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Sink or Swim:Why disaster risk reduction is central to surviving floods in South Asia


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About this resource

Resource type:Factsheets and summaries
Keywords:Disaster preparedness, Disaster preparedness, resilience and risk reduction, Disaster risk reduction, Disasters, Floods & landslides
Countries:Bangladesh, India, Nepal
Author(s):Kumar, P.
Date published:12 August 2007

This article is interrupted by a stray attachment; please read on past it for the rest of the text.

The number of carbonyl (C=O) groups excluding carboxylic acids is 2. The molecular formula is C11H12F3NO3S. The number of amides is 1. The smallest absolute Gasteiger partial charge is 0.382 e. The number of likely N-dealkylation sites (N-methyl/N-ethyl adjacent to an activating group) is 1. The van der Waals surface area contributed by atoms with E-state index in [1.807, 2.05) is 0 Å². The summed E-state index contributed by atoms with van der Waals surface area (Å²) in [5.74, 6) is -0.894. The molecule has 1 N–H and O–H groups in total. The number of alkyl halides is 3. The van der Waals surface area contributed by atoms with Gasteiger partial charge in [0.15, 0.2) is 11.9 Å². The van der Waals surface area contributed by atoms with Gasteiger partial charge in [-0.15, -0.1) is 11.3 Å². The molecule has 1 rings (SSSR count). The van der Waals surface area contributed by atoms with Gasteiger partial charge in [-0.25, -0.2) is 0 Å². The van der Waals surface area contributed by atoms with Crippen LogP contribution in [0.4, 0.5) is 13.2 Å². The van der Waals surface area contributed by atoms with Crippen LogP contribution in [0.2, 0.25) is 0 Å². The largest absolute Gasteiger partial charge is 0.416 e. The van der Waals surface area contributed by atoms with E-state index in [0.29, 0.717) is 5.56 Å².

June to October – the months of monsoon rains – is the typical disaster season in South Asia. The year 2007 is proving to be no exception. News broadcasts predictably cover the millions who have been affected by the floods as shanty dwellings collapse, school buildings crumble, roads get waterlogged, standing crops get swept away, women, men, and children are marooned without food, water and sanitation, and families are forced to migrate in distress. An estimated 20 million people have been affected in two-thirds of Bangladesh, low-lying Terai regions of Nepal, and vast stretches of the Gangetic plain in Eastern India. In some areas, the scale of the devastation in 2007 is truly unprecedented

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